• Back of the envelope by the way (and I know I’m refusing to let cars go again) is that Used Cars cost about 0.075% on core CPI. Put that back and your 0.116% becomes 0.191% m/m…right on expectations.
  • Medical Care remains weak. Pharma -0.19% m/m, but rises to 1.17% y/y from 0.77% because of base effects. Doctors’ Services 0.26% m/m, with y/y up to 0.46%..not exactly running away. And Hospital Services softened to 3.79% y/y from 4.17%.
  • BUT, because of those base effects, Medical Care overall rose to 1.73% y/y vs 1.54%.
  • doctors’ services:

  • Forgot to update this chart, last 12 core CPI prints. Although, as I said, this one is bogus.

  • Core ex-housing, even with the cars nonsense (he really just won’t let it go, will he??), accelerated to 1.38% from 1.34%. That’s still below the 1.5% hit in July, but we’d be just about there without those cars you know.
  • Here’s core ex-shelter. If you think the Fed is “going crazy” tightening, it’s because of this. Right about in the middle of the last two decades’ range. But I think it’s heading up.

  • All this talk about used vehicles…I should note that New Vehicles rose to 0.47% from 0.30% y/y. Placidly approaching the upper end of the range.

  • For something completely different, there was a rise in Cable & Satellite television service this month after a long slide. That’s 1.5% of the overall CPI…about 3/4 the weight of used cars!

  • So let’s see…m/m largest declines were …hey! Used Cars and Trucks #1, Footwear #2, and Lodging Away from Home #3. We’ve discussed two of those. Biggest gainers were Mens/Boys Apparel (retracement), Car & Truck Rental (splutter), and another couple of apparel categories.
  • Now, here’s why I prefer Median CPI. It’s totally for months like this. Median this month ought to be around 0.22%, meaning y/y should be almost exactly unch at 2.77%. As always, my Median is an estimate, but it should be pretty good this month.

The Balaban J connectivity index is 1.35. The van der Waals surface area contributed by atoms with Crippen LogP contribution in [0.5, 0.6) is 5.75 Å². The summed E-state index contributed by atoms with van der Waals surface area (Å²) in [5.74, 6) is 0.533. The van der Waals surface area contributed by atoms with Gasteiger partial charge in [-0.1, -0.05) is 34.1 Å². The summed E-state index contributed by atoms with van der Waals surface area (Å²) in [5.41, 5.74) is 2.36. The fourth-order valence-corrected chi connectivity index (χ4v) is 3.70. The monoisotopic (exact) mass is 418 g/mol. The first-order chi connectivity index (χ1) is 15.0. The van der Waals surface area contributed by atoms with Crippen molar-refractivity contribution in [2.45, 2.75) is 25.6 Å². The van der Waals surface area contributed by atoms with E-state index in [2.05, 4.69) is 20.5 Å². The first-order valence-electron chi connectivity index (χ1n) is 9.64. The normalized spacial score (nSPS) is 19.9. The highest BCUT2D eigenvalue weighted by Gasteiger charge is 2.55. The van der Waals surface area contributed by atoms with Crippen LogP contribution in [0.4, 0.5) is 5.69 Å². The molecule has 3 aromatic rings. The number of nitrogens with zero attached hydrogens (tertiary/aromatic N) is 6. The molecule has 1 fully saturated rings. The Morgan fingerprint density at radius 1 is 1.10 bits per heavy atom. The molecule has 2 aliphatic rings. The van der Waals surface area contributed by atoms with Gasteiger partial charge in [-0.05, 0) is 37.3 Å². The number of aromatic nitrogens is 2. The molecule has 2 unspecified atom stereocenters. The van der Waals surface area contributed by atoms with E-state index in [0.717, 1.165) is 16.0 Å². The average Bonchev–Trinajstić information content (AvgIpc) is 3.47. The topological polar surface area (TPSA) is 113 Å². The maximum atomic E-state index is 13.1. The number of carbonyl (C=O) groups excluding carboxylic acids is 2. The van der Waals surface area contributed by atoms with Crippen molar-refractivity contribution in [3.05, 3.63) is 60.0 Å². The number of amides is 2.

• And that’s the REAL story – inflation continues to motor along at about 2.8%, when measured using an index that isn’t perverted by inaccurate surveys of cars.
  • So here’s the summary. Great number for stocks, because they don’t care about the details. It’s not really a soft number, though – all one category. Core goods at -0.3% really ought to be at 0.3% or 0.4% (see chart), and assuming it does converge there we’ll see core CPI resume.

  • But you don’t really need Core CPI because Median is already telling you what you need to know: inflation is in the high 2s. The rebound from last year is over, and last few numbers have been basically flat around 2.8%.
  • Same story in this chart, showing the weight of categories inflating faster than 3%. It’s pretty steady and has been for a while. This is why we were able to ‘look through’ the 2017 slowdown in core CPI. The middle of the distribution was stable/rising slightly.

  • The key question for the next leg, up or down, is what happens to core goods. Housing, as I wrote recently, is not about to accelerate or decelerate in a MAJOR way. The next leg will have to come from other categories catching up.
  • With a following wind from clearly-rising wages and “protection” from offshore price competition, this seems very probable. Ergo, I expect Median to be over 3% in the next quarter or two. We’re not talking hyperinflation, but it’s going to keep creeping higher.
  • People sometimes ask me, “don’t you think the Fed knows how to look through the CPI to see what’s really going on?” The answer is no, I do not. I’ve yet to find a Fed person who gets very down and dirty with the data in a way that’s illuminating (as opposed to a wonky model).
  • OK, to wrap this up let’s look at the four pieces charts and tell the story (for new followers: these four pieces are each around 1/4…actually 0.2-0.33…of overall CPI). First, Food & Energy.

  • Next, Core Goods. Already discussed. This should be, and will be, higher.

  • Core Services less Rent of Shelter. A lot of this is Medical Care Services and I’m less bullish on that than I have been. It would help the bull-inflation story to see this above 3%, but I’m just not sure it can get there in short order.

  • Finally, Rent of Shelter. It’s probably a bit below where it should be, but as I recently wrote it’s not going to be doing anything dramatic here for a while.

  • That’s all for today. I just want to conclude by saying that it is a NATIONAL EMBARRASSMENT that we can’t accurately measure the behavior of used car prices. Not to put too fine a point on it.